Thursday, March 13, 2014

bea*ing human

I've recently devised and adopted a new life philosophy.

After two years on the campus of an academically rigorous and extracurricularly insane university, followed by a life-changing five months abroad in a culture in which the waiters never come because they expect you to sit there drinking mate or café con leche for hours, because Why Else do you go out to eat, I had a little North American revelation:

Too Many People Are Not Also Humans.

As a theatre major, I have seen many of my classmates churn themselves into class-and-rehearsal mules, blindly running from four obligations to the following four, leaving their apartments in the morning and not getting back until after midnight. I am guilty of this myself.

And coming back home from Argentina has been difficult. Having to readjust to a significantly more uptight culture while also adjusting for the first time as a transgender individual—and with virtually no on-campus trans* community on whom to lean—sent me spiraling into my old, North American habits and I soon found that a change was imperative.

Now, I make it a point to ask myself at the conclusion of each day, as I'm having my last sips of red wine and readying myself for bed,

Have I been a human today?

That is to say, Have I done something that was completely unproductive as far as school or work or rehearsals or internship or grant applications are concerned, but that served me as a breathing human being? Did I cook myself dinner? Did I stop and talk to that friend who said she was fine but seemed otherwise? Did I call my dad just to see how he's doing?

And once I began using this barometer as a means of measuring my daily successes, and not just the bureaucratic/academic bullshit that we here above the Equator so love to prioritize (yes, this is reductionist, but from my experiences, it's generally proven to be true), I found that I was happier.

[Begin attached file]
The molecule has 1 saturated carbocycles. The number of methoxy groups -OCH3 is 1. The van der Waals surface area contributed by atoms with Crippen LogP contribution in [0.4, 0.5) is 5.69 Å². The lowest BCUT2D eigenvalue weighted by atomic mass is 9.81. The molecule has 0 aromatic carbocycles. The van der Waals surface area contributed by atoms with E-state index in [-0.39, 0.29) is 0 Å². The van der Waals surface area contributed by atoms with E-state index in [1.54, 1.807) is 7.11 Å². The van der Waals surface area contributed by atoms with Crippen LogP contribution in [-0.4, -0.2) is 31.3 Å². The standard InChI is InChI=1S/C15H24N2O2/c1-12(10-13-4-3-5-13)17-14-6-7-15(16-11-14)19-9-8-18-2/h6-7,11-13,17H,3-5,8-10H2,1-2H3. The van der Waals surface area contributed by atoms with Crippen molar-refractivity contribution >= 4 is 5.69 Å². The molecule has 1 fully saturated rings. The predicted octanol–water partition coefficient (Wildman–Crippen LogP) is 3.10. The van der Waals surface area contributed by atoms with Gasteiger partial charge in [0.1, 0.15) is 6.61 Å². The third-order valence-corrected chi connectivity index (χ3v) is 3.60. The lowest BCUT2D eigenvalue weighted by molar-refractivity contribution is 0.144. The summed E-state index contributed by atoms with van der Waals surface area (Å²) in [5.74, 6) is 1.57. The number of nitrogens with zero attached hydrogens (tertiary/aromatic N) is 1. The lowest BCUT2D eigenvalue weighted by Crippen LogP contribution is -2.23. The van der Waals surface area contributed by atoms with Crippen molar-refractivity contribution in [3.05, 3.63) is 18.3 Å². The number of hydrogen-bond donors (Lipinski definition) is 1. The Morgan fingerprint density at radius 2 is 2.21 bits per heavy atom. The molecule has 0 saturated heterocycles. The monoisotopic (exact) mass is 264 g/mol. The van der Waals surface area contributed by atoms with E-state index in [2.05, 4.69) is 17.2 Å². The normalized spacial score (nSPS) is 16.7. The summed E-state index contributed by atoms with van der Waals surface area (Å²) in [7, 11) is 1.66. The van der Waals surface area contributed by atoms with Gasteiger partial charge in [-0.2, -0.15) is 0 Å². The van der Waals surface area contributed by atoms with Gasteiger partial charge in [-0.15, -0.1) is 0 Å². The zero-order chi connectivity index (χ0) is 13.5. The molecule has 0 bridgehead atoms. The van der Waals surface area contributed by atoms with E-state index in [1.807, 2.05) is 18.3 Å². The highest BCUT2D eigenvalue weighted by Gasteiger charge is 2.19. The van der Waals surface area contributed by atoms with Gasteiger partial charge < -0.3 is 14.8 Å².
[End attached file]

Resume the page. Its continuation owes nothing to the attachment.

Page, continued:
I was happier the week that I went into Chicago twice, both times for strictly fun things, when normally I go maybe twice a month.

And I was happier when I decorated my apartment instead of attacking the constant barrage of homework banging at my undecorated door.

And I was certainly happier just last last weekend when I went to a coffee shop with two of my best friends and—como argentinxs—stayed for hours just to chat and play MASH (for the first time in a decade, no less!).

Life, I've learned, isn't something that starts after that application is due or after that show is over or after I find a job or graduate or move or find somebody to love me.

For me, life started on Friday, October 9th, 1992, when I was born with the wrong name and gender marker, but a hell of a lot of heart. And I'm done waiting for the next thing to come around before I can start acting like life is happening now.

So go ahead. 
Ask yourselves:

Have I been a human today?

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